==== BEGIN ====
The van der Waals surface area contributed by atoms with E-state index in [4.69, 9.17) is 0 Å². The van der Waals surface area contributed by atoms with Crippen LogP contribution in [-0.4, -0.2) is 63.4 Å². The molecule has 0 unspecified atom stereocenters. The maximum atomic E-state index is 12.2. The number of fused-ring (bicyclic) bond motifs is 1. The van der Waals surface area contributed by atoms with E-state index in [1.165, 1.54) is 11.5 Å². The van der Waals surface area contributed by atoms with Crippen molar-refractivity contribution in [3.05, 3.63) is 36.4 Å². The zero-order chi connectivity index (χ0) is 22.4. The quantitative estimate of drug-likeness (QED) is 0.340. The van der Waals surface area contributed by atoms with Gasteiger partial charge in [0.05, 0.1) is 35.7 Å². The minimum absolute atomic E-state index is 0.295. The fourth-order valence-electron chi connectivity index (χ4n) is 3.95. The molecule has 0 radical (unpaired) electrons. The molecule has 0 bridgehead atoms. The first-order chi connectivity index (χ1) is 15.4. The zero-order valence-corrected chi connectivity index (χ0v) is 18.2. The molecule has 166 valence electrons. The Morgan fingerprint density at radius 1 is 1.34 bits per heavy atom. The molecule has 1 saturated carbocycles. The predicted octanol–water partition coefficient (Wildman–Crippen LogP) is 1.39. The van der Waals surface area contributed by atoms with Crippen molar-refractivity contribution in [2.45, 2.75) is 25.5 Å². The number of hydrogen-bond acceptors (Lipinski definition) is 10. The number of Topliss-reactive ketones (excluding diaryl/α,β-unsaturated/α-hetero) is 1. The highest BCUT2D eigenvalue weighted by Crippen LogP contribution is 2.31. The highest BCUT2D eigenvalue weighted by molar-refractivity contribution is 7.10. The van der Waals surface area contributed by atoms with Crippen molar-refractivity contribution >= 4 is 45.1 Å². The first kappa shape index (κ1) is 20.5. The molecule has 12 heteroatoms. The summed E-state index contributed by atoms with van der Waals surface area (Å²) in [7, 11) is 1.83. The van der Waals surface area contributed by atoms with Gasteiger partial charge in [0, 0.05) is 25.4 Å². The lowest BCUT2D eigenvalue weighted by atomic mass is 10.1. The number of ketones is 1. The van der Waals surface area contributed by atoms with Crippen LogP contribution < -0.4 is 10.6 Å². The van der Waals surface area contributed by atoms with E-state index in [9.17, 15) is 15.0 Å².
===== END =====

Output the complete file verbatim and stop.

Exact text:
The van der Waals surface area contributed by atoms with E-state index in [4.69, 9.17) is 0 Å². The van der Waals surface area contributed by atoms with Crippen LogP contribution in [-0.4, -0.2) is 63.4 Å². The molecule has 0 unspecified atom stereocenters. The maximum atomic E-state index is 12.2. The number of fused-ring (bicyclic) bond motifs is 1. The van der Waals surface area contributed by atoms with E-state index in [1.165, 1.54) is 11.5 Å². The van der Waals surface area contributed by atoms with Crippen molar-refractivity contribution in [3.05, 3.63) is 36.4 Å². The zero-order chi connectivity index (χ0) is 22.4. The quantitative estimate of drug-likeness (QED) is 0.340. The van der Waals surface area contributed by atoms with Gasteiger partial charge in [0.05, 0.1) is 35.7 Å². The minimum absolute atomic E-state index is 0.295. The fourth-order valence-electron chi connectivity index (χ4n) is 3.95. The molecule has 0 radical (unpaired) electrons. The molecule has 0 bridgehead atoms. The first-order chi connectivity index (χ1) is 15.4. The zero-order valence-corrected chi connectivity index (χ0v) is 18.2. The molecule has 166 valence electrons. The Morgan fingerprint density at radius 1 is 1.34 bits per heavy atom. The molecule has 1 saturated carbocycles. The predicted octanol–water partition coefficient (Wildman–Crippen LogP) is 1.39. The van der Waals surface area contributed by atoms with Crippen molar-refractivity contribution in [2.45, 2.75) is 25.5 Å². The number of hydrogen-bond acceptors (Lipinski definition) is 10. The number of Topliss-reactive ketones (excluding diaryl/α,β-unsaturated/α-hetero) is 1. The highest BCUT2D eigenvalue weighted by Crippen LogP contribution is 2.31. The highest BCUT2D eigenvalue weighted by molar-refractivity contribution is 7.10. The van der Waals surface area contributed by atoms with Crippen molar-refractivity contribution >= 4 is 45.1 Å². The first kappa shape index (κ1) is 20.5. The molecule has 12 heteroatoms. The summed E-state index contributed by atoms with van der Waals surface area (Å²) in [7, 11) is 1.83. The van der Waals surface area contributed by atoms with Gasteiger partial charge in [0, 0.05) is 25.4 Å². The lowest BCUT2D eigenvalue weighted by atomic mass is 10.1. The number of ketones is 1. The van der Waals surface area contributed by atoms with Crippen LogP contribution < -0.4 is 10.6 Å². The van der Waals surface area contributed by atoms with E-state index in [9.17, 15) is 15.0 Å².